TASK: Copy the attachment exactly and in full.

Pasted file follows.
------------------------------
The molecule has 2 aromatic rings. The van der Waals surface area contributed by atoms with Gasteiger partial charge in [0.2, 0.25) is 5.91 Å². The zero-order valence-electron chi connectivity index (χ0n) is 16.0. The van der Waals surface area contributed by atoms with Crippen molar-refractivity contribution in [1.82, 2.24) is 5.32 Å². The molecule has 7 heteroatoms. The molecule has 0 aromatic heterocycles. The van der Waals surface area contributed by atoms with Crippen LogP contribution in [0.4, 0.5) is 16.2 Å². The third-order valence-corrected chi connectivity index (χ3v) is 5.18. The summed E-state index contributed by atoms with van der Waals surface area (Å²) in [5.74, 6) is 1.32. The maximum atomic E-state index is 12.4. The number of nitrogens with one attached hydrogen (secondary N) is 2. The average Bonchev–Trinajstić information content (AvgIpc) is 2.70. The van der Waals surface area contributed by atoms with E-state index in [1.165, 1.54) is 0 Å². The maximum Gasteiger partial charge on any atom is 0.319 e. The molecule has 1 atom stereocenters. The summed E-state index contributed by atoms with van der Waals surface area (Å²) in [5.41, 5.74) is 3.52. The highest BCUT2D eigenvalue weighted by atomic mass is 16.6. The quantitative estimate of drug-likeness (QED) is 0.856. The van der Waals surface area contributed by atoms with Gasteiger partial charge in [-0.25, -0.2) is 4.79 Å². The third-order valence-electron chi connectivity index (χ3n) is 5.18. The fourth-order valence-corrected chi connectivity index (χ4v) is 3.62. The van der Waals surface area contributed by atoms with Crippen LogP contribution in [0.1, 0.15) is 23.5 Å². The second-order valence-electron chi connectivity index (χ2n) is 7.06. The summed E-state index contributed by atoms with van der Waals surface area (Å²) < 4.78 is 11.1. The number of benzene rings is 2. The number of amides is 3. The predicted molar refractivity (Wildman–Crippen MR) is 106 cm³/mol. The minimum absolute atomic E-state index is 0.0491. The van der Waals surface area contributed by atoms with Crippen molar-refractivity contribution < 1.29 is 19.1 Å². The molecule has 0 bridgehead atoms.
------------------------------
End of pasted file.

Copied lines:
The molecule has 2 aromatic rings. The van der Waals surface area contributed by atoms with Gasteiger partial charge in [0.2, 0.25) is 5.91 Å². The zero-order valence-electron chi connectivity index (χ0n) is 16.0. The van der Waals surface area contributed by atoms with Crippen molar-refractivity contribution in [1.82, 2.24) is 5.32 Å². The molecule has 7 heteroatoms. The molecule has 0 aromatic heterocycles. The van der Waals surface area contributed by atoms with Crippen LogP contribution in [0.4, 0.5) is 16.2 Å². The third-order valence-corrected chi connectivity index (χ3v) is 5.18. The summed E-state index contributed by atoms with van der Waals surface area (Å²) in [5.74, 6) is 1.32. The maximum atomic E-state index is 12.4. The number of nitrogens with one attached hydrogen (secondary N) is 2. The average Bonchev–Trinajstić information content (AvgIpc) is 2.70. The van der Waals surface area contributed by atoms with E-state index in [1.165, 1.54) is 0 Å². The maximum Gasteiger partial charge on any atom is 0.319 e. The molecule has 1 atom stereocenters. The summed E-state index contributed by atoms with van der Waals surface area (Å²) in [5.41, 5.74) is 3.52. The highest BCUT2D eigenvalue weighted by atomic mass is 16.6. The quantitative estimate of drug-likeness (QED) is 0.856. The van der Waals surface area contributed by atoms with Gasteiger partial charge in [-0.25, -0.2) is 4.79 Å². The third-order valence-electron chi connectivity index (χ3n) is 5.18. The fourth-order valence-corrected chi connectivity index (χ4v) is 3.62. The van der Waals surface area contributed by atoms with Crippen LogP contribution in [0.1, 0.15) is 23.5 Å². The second-order valence-electron chi connectivity index (χ2n) is 7.06. The summed E-state index contributed by atoms with van der Waals surface area (Å²) < 4.78 is 11.1. The number of benzene rings is 2. The number of amides is 3. The predicted molar refractivity (Wildman–Crippen MR) is 106 cm³/mol. The minimum absolute atomic E-state index is 0.0491. The van der Waals surface area contributed by atoms with Crippen molar-refractivity contribution < 1.29 is 19.1 Å². The molecule has 0 bridgehead atoms.